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Open Letter To All BC Municipalities

Open Letter To All BC Municipalities

Open Letter To All BC Municipalities

An Open Letter on Climate Change to British Columbia Municipalities
March 3, 2016

Dear Mayor and Members of Council:

Re: Accelerating the electrification of the transportation sector

This open letter communication is from electric vehicle (EV) organizations and supporters representing hundreds of experienced EV owners and outlines the measures that need to be taken by municipal governments in BC to increase the adoption rate of EVs in the Province of British Columbia.

Following the signing of the Paris Agreement it is clear that we all have to do our part in reducing greenhouse gas emissions. We congratulate British Columbia for joining the International Zero-Emission Vehicle (ZEV) Alliance which is a major step in the process to reduce CO2 emissions.

The common belief that the effects of climate change can be mitigated before seriously impacting our children’s and grandchildren’s future is no longer valid. It is now evident that climate change has accelerated at such a pace that it is already affecting our current generation.

Please help make BC municipalities leaders in the reduction of CO2 emissions.

There are immediate opportunities to reduce CO2 levels originating from the transportation sector which accounts for 37% of all greenhouse gas emissions in British Columbia.  Unlike fossil-fuelled vehicles, electric vehicles emit no CO2, no nitrogen oxides, and no carbon particulates at the point of consumption. British Columbia is fortunate to have over 93% of its electricity sourced from existing hydroelectric facilities with almost no CO2 emissions.

Progressive auto manufacturers continue to increase electric vehicle offerings, but the mainstream adoption of EVs in British Columbia is being hampered by insufficient transition incentives, the lack of availability of EV models that are sold elsewhere, serious gaps in interurban and residential charging infrastructure, and a lack of education and awareness.

Although electric vehicles are expected to reach cost parity with fossil-fueled vehicles by 2025, we can adopt policies from countries like Norway and jurisdictions like California to attain the required earlier increase in adoption rates. The mainstream adoption of electric vehicles can succeed through synergistic actions by both the private sector and all levels of our government – federal, provincial and municipal.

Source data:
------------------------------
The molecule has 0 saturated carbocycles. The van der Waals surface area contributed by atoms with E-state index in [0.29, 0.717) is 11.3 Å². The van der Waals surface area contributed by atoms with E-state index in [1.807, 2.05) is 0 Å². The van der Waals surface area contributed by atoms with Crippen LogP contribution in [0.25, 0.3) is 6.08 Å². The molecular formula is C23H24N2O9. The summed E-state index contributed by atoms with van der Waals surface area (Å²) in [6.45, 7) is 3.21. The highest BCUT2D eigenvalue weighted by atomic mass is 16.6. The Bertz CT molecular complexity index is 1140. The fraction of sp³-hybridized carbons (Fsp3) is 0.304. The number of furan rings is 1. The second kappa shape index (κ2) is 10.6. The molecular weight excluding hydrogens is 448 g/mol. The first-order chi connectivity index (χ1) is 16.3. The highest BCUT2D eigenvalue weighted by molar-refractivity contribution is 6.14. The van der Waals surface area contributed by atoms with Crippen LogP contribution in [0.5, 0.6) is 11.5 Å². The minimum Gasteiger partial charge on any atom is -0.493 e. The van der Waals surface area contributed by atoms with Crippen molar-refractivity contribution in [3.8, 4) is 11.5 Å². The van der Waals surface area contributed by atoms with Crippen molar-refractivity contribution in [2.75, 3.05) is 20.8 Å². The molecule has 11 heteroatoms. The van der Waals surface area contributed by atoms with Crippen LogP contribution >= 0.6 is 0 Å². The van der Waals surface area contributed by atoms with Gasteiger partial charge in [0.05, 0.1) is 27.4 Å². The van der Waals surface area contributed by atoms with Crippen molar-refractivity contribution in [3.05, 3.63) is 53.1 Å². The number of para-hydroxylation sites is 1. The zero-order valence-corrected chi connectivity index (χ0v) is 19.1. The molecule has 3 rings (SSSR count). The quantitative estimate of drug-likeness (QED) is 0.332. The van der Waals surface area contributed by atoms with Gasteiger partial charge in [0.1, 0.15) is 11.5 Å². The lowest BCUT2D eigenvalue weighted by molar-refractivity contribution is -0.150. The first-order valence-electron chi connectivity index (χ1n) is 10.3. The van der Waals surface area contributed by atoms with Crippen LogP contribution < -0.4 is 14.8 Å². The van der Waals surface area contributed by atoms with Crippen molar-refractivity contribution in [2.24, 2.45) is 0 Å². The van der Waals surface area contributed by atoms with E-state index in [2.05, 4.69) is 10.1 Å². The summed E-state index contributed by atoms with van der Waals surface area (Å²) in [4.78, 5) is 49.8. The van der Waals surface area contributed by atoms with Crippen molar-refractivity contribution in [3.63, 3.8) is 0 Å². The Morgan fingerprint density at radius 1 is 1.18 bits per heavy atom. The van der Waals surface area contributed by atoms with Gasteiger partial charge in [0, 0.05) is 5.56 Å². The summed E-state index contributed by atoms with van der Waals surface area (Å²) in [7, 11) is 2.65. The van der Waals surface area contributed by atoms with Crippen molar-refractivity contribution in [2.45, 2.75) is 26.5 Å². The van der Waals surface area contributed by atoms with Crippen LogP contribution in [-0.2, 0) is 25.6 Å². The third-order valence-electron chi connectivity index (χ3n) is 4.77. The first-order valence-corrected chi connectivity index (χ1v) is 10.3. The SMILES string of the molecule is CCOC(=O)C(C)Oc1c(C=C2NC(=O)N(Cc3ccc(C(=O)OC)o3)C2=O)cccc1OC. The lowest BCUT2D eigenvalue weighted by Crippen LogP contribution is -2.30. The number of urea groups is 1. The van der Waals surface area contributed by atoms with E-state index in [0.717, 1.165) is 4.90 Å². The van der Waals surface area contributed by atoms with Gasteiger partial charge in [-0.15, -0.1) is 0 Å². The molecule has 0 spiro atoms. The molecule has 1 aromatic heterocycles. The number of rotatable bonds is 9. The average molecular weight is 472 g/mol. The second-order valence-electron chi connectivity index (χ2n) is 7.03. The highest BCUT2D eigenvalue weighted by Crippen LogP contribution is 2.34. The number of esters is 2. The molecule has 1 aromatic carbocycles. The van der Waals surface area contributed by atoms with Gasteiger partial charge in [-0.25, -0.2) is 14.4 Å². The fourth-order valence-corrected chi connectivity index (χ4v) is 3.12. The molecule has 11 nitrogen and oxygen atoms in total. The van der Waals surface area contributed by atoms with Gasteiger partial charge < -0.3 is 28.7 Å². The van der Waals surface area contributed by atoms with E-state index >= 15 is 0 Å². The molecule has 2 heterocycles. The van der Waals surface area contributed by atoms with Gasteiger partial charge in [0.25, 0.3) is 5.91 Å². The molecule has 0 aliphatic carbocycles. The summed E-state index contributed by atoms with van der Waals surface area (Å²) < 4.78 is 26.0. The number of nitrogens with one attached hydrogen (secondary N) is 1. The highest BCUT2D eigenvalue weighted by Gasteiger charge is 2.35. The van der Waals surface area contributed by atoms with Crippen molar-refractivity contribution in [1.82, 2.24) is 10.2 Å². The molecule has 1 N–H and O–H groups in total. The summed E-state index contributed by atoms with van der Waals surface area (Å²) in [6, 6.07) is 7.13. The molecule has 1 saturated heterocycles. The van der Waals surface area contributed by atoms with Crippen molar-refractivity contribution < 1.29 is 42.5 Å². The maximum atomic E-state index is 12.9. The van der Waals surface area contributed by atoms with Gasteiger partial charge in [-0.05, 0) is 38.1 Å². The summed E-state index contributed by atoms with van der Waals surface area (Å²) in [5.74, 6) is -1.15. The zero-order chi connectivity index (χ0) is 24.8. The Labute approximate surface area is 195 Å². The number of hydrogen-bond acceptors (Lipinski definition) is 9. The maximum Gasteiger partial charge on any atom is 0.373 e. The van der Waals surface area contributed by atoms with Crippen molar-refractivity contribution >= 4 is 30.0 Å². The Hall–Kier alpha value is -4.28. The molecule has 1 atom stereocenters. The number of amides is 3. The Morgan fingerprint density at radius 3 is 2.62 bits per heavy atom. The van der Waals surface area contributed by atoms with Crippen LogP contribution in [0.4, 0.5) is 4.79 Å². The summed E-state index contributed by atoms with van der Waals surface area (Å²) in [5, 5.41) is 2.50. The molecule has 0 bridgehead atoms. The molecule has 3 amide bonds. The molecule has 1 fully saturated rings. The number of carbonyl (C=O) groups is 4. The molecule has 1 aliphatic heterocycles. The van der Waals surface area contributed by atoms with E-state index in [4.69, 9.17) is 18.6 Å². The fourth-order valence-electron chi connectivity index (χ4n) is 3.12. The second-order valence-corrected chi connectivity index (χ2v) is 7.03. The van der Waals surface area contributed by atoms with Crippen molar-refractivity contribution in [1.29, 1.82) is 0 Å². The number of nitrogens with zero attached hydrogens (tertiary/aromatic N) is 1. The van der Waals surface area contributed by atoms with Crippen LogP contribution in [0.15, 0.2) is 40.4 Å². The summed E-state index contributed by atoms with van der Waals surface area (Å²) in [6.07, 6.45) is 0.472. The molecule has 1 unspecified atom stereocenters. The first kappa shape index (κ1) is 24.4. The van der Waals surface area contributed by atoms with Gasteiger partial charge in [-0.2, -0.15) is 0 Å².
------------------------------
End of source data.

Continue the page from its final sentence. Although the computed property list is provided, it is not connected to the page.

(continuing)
Each level of government has specific actions that they can take in this effort. Municipalities can help by demonstrating leadership and taking actions in three key areas through electric vehicle infrastructure, vehicle purchases and operation policies, and education and awareness listed below.
Electric Vehicle (EV) Infrastructure
1.    Petition the Province of British Columbia to grant authority under The Local Government Act[1] to enable municipalities to use their local zoning bylaw to require Zero Emission Vehicle infrastructure in new construction.

2.    For homes without dedicated parking spaces or driveways, facilitate the availability of EV charging infrastructure by providing for front yard parking, resident only parking with curbside charging spaces or curbside charging for general public use.

3.    Expand access to EV charging at municipal buildings for the public and at public works yards for employees and visitors.

4.    Consider the installation of at least one DC fast charging station within your municipality for public use.

5.    Determine the feasibility of designating a City block as a local “Electric Avenue” with charging capability for EVs.

6.    Act as facilitator for the private sector in the development of DC fast charging facilities for use by commercial fleets.


Electric Vehicle Purchases and Operations

7.    Implement “Green Default” purchase policies whereby plug-in electric vehicles (EVs) are purchased whenever possible.

8.    Use lease-to-purchase agreements to accelerate the electrification of the municipal fleet.

9.    Participate in joint EV projects with other neighbouring municipalities to test and operate medium and heavy duty all-electric or plug-in hybrid electric vehicles.

10.  Exempt EVs from municipal parking fees (but not parking time limits) until 2025. EVs would be required to display approved time cards as used in other jurisdictions to ensure that parking time limits would not be exceeded without penalty.


Education and Awareness

11.  Add “Electric Vehicle” identification signage to municipal EVs.

12.   Accelerate EV awareness and education through:

    1. participation in public events showcasing EV technology for passenger cars, light and heavy duty trucks and buses.
    2. media outreach promoting EVs and infrastructure technology, and
    3. information sessions for developers, landlords and strata councils on the subject of providing EV charging capability for tenants and strata owners.

Through these actions, and related actions by the federal and municipal governments, British Columbia will have an opportunity to meet its CO2 reduction targets.



Signature Block Municipal (1)


[1] A 10 word change to Part 14, Division 13, Section 525 of the Local Government Act